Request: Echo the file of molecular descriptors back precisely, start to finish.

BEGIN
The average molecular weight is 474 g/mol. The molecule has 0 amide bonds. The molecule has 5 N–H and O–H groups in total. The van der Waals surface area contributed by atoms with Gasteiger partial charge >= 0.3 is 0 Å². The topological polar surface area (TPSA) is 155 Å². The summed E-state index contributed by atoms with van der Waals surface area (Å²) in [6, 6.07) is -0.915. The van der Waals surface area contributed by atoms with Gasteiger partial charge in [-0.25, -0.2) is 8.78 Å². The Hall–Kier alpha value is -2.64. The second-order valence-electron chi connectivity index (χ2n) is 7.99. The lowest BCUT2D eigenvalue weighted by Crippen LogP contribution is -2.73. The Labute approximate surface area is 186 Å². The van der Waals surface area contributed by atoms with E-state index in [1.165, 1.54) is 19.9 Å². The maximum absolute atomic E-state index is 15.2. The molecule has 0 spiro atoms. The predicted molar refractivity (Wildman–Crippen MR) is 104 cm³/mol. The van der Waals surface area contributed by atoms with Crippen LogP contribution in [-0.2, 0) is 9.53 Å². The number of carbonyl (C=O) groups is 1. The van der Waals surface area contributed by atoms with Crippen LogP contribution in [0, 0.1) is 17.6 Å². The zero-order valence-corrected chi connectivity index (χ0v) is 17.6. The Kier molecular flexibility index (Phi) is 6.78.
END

The average molecular weight is 474 g/mol. The molecule has 0 amide bonds. The molecule has 5 N–H and O–H groups in total. The van der Waals surface area contributed by atoms with Gasteiger partial charge >= 0.3 is 0 Å². The topological polar surface area (TPSA) is 155 Å². The summed E-state index contributed by atoms with van der Waals surface area (Å²) in [6, 6.07) is -0.915. The van der Waals surface area contributed by atoms with Gasteiger partial charge in [-0.25, -0.2) is 8.78 Å². The Hall–Kier alpha value is -2.64. The second-order valence-electron chi connectivity index (χ2n) is 7.99. The lowest BCUT2D eigenvalue weighted by Crippen LogP contribution is -2.73. The Labute approximate surface area is 186 Å². The van der Waals surface area contributed by atoms with E-state index in [1.165, 1.54) is 19.9 Å². The maximum absolute atomic E-state index is 15.2. The molecule has 0 spiro atoms. The predicted molar refractivity (Wildman–Crippen MR) is 104 cm³/mol. The van der Waals surface area contributed by atoms with Crippen LogP contribution in [-0.2, 0) is 9.53 Å². The number of carbonyl (C=O) groups is 1. The van der Waals surface area contributed by atoms with Crippen LogP contribution in [0, 0.1) is 17.6 Å². The zero-order valence-corrected chi connectivity index (χ0v) is 17.6. The Kier molecular flexibility index (Phi) is 6.78.